Fig Allergy Test
Latin name: Ficus carica
Source material: Fresh fruit
Common names: Fig, Common fig, Edible fig
Fig is a food, which may result in allergy symptoms in sensitised individuals.
Fig Allergy Test: Allergen Exposure
Figs have been cultivated by humans for thousands of years, principally in western Asia and the Mediterranean regions. The fruits are now also grown in China, Japan, India, South Africa, Australia, and North and South America. The family of fig plants includes ornamental varieties as well as rubber producing species, alongside the fruit bearing cultivars. In total around 700 varieties have been catalogued.
The fruit of the fig develops from a swollen flower stalk, which expands over time to form a 5cm diameter pear shaped fruit. Some varieties bear fruit without external pollination, others are pollinated by specialised wasps which crawl into the fruit itself. The ostiole, or hole, which allows access to the wasp can also let in rain water, occasionally leading to figs fermenting while still on the plant.
Figs are consumed fresh and raw, as a whole fruit including the peel. They are also commonly preserved by canning, stewing or drying and have long been a popular addition to pies, puddings, cakes, bread or other bakery products, and even added to ice cream mix. The fruits are sometimes preserved in sugar syrup or prepared as jam, marmalade, or paste.
Fig Allergy Test: Allergen Description
Several allergens present in fig have been characterised, including a profilin, a protease and a lipid transfer protein.
In jelly fig (Ficus awkeotsang), a related family member, 2 thaumatin-like protein isoforms were isolated, as well as a pectin methylesterase and a chitinase in the jelly fig curd. Whether similar allergens are present in fig has not been determined to date.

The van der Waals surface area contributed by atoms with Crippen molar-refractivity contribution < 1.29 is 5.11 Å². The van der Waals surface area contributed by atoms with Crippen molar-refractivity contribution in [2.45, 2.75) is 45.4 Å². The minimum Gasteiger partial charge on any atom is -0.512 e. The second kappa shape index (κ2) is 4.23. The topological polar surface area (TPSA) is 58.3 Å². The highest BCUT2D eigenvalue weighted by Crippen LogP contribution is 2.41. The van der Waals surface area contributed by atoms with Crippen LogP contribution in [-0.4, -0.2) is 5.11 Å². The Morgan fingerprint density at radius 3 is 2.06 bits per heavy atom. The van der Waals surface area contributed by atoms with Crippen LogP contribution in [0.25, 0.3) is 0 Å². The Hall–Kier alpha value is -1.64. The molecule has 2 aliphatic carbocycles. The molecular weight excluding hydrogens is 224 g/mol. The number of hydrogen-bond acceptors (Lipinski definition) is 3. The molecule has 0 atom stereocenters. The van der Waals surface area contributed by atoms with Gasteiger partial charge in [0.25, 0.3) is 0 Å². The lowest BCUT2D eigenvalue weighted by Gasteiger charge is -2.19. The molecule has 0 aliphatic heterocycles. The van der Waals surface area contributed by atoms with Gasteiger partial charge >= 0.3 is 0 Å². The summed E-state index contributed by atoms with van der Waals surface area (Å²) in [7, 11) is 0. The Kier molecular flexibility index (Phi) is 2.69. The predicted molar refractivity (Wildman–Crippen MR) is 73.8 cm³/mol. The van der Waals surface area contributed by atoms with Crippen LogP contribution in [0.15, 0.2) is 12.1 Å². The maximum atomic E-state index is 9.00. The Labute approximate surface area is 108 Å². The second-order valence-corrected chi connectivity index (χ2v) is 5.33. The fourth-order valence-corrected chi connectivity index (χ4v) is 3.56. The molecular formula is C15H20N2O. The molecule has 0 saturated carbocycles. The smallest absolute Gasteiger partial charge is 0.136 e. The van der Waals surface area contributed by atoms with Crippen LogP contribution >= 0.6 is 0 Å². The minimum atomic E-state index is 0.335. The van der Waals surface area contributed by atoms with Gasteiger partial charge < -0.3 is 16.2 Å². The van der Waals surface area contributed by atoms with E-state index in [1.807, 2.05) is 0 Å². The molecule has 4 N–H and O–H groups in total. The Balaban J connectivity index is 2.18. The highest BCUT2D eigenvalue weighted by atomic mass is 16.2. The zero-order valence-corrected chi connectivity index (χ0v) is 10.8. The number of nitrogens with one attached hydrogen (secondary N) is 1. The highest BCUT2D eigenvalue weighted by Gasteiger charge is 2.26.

Fig extracts lose most of their allergenicity when denatured by heat (95°C), but allergic reactions to fresh or dried figs are possible.
Fig Allergy Test: Potential Cross-Reactivity
An extensive cross-reactivity among the different individual species of the genus could be expected, but this has not been fully investigated to date.
An early report of 8 individuals allergic to fig stated that skin tests with related allergens (Ficus benjamina, mulberry pollen, latex, kiwi, papain and bromelin) were positive with Ficus benjamina in all eight patients, with kiwi in 3, and with latex and papain in one patient each.
Sensitisation to fig with cross-sensitisation to weeping fig and natural rubber latex has been reported. Fig has also been included among those plant foods responsible for ‘latex-fruit syndrome”, an allergic disease resulting from cross-sensitisation to latex (Hevea brasiliensis) and several types of fruits including papaya, avocado, banana, chestnut, passion fruit, fig, melon, mango, kiwi, pineapple, peach, and tomato.
Fig Allergy Test: Clinical Experience
Fig may induce symptoms of food allergy in sensitised individuals. Symptoms include pruritis, generalised urticaria, facial angioedema, asthma, gastrointestinal symptoms, oral allergy syndrome, and anaphylaxis.
A study was conducted at 17 clinics in 15 European cities, and among 1,139 individuals, fig was the 68th-most reported food resulting in adverse effects, with 6.7% of participants naming it as a cause of symptoms.
The latex of the unripe fruits and of any part of the tree may be severely irritating to the skin and eyes if not removed promptly. It is an occupational hazard not only to fig harvesters and packers, but also to workers in food industries, and to those who employ the latex to treat skin diseases. Cutaneous reactions may mimic a burn injury.